The Pharmacist: A Range of Career Options

The main function of a pharmacist is to oversee the responsible and safe use of drugs by the public. As a pharmacist, you will focus on patients, working with them and their doctors to alter the doses and types of medication used until the desired results are achieved in a safe and effective way. You will help solve problems and cure disease through chemical means.

To do this, you will need to understand the chemical makeup of the drugs, how dosage affects outcomes, and the myriad of results drugs can produce within the body. As a pharmacist, you will strive for effective drug therapy for the patient. You’ll work one-on-one with patients, observing the effects of the medication and making changes as needed. You will also determine the right dose and dosing schedule for each drug, as well as the dosage form the medicine should take, such as whether the medicine should be a liquid or a capsule, ingested or injected. Pharmacists also play the role of educator, teaching the public about the benefits and drawbacks of drug use.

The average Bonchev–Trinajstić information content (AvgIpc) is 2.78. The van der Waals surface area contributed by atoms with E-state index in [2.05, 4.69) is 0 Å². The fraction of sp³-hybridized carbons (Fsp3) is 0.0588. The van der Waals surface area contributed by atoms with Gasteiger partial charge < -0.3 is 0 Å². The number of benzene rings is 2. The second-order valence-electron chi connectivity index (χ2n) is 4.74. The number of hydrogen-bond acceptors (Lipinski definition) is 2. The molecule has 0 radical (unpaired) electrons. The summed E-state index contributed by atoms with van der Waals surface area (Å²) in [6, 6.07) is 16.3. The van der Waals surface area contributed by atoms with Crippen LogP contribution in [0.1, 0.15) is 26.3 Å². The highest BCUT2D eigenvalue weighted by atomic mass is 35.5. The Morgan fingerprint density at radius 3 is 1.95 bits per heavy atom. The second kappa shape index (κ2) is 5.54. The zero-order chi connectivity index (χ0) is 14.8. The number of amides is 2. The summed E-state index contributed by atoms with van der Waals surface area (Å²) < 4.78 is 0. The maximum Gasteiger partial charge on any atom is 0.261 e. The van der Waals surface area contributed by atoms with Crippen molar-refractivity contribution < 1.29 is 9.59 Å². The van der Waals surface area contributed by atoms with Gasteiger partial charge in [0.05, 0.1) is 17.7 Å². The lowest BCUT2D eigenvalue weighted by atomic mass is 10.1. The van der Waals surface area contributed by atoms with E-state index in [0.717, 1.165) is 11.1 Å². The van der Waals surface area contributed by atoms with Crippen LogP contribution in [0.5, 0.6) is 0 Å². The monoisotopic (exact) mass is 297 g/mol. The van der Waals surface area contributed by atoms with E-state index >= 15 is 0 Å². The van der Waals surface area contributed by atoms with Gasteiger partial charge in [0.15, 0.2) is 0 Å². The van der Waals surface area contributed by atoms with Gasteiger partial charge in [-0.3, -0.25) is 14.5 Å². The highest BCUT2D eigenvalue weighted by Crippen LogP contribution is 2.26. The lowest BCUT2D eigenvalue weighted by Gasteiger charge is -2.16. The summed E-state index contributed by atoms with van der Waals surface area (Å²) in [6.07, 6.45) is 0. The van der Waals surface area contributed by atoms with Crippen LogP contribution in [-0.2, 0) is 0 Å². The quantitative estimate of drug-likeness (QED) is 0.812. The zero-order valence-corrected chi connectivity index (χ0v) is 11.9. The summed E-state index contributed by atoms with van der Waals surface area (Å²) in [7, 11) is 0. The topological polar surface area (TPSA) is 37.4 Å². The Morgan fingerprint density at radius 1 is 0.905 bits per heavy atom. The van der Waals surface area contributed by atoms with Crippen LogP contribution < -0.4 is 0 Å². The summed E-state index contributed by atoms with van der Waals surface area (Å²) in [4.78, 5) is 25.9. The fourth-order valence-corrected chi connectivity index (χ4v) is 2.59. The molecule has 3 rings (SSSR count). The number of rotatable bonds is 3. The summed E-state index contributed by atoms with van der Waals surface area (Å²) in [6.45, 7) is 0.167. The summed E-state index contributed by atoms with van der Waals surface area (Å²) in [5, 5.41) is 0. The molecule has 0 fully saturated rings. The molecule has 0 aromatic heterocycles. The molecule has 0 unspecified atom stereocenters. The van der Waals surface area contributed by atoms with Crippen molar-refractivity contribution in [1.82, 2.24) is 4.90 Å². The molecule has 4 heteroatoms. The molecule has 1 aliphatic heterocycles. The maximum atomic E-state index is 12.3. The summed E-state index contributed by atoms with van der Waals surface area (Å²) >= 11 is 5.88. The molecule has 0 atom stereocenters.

With a pharmacy degree, you can choose many different areas to practice. One of the most common (and most visible) is to work in a neighborhood retail pharmacy. A retail pharmacists distributes prescription medication, advises patients on their use and side-effects or drug interactions, and counsels on over-the-counter products.
Another option is to work in a hospital pharmacy, where you work with a team of healthcare professionals to give hospital patients the right medication at the right time and in the right dosage. In a hospital, you prepare medications for patients, including IV’s and chemotherapy drugs.
Another option would be working in the pharmaceutical industry, one of the fastest growing job sectors in the US. In this industry, you might be involved in research and development of new drugs, or quality control of existing medications. In addition to quality control, pharmacists may help with sales or drug regulation. You can also choose to step out of the pharmacy, and work for the Food and Drug Administration, or the Drug Enforcement Administration. Alternatively, you could pursue work in research, or pharmaceutical academia.
In whichever area you may choose to use your degree, pharmacy work can be fulfilling and rewarding.